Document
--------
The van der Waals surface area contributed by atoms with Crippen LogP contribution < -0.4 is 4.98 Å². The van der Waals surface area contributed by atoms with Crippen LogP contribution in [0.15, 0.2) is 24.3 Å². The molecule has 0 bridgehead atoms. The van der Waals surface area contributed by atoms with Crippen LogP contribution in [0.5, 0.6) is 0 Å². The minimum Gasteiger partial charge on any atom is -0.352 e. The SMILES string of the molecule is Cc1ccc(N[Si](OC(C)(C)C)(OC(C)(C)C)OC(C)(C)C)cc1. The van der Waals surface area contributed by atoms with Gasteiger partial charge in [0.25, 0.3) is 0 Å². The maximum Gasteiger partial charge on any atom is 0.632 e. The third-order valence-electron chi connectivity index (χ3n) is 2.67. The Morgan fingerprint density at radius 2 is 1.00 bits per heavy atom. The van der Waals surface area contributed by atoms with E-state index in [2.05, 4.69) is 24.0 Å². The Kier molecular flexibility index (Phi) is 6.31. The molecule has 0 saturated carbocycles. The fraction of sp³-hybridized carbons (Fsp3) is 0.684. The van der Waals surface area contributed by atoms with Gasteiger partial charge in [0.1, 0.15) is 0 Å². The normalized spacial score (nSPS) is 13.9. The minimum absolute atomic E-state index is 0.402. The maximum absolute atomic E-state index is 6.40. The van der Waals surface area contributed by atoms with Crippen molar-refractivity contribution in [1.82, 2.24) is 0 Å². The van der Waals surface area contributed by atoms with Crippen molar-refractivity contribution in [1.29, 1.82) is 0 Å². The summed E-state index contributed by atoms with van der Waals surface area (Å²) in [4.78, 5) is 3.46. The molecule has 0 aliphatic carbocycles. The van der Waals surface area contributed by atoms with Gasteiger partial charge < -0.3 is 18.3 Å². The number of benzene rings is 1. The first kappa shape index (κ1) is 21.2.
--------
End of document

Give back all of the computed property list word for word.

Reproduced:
The van der Waals surface area contributed by atoms with Crippen LogP contribution < -0.4 is 4.98 Å². The van der Waals surface area contributed by atoms with Crippen LogP contribution in [0.15, 0.2) is 24.3 Å². The molecule has 0 bridgehead atoms. The van der Waals surface area contributed by atoms with Crippen LogP contribution in [0.5, 0.6) is 0 Å². The minimum Gasteiger partial charge on any atom is -0.352 e. The SMILES string of the molecule is Cc1ccc(N[Si](OC(C)(C)C)(OC(C)(C)C)OC(C)(C)C)cc1. The van der Waals surface area contributed by atoms with Gasteiger partial charge in [0.25, 0.3) is 0 Å². The maximum Gasteiger partial charge on any atom is 0.632 e. The third-order valence-electron chi connectivity index (χ3n) is 2.67. The Morgan fingerprint density at radius 2 is 1.00 bits per heavy atom. The van der Waals surface area contributed by atoms with E-state index in [2.05, 4.69) is 24.0 Å². The Kier molecular flexibility index (Phi) is 6.31. The molecule has 0 saturated carbocycles. The fraction of sp³-hybridized carbons (Fsp3) is 0.684. The van der Waals surface area contributed by atoms with Gasteiger partial charge in [0.1, 0.15) is 0 Å². The normalized spacial score (nSPS) is 13.9. The minimum absolute atomic E-state index is 0.402. The maximum absolute atomic E-state index is 6.40. The van der Waals surface area contributed by atoms with Crippen molar-refractivity contribution in [1.82, 2.24) is 0 Å². The van der Waals surface area contributed by atoms with Crippen molar-refractivity contribution in [1.29, 1.82) is 0 Å². The summed E-state index contributed by atoms with van der Waals surface area (Å²) in [4.78, 5) is 3.46. The molecule has 0 aliphatic carbocycles. The van der Waals surface area contributed by atoms with Gasteiger partial charge < -0.3 is 18.3 Å². The number of benzene rings is 1. The first kappa shape index (κ1) is 21.2.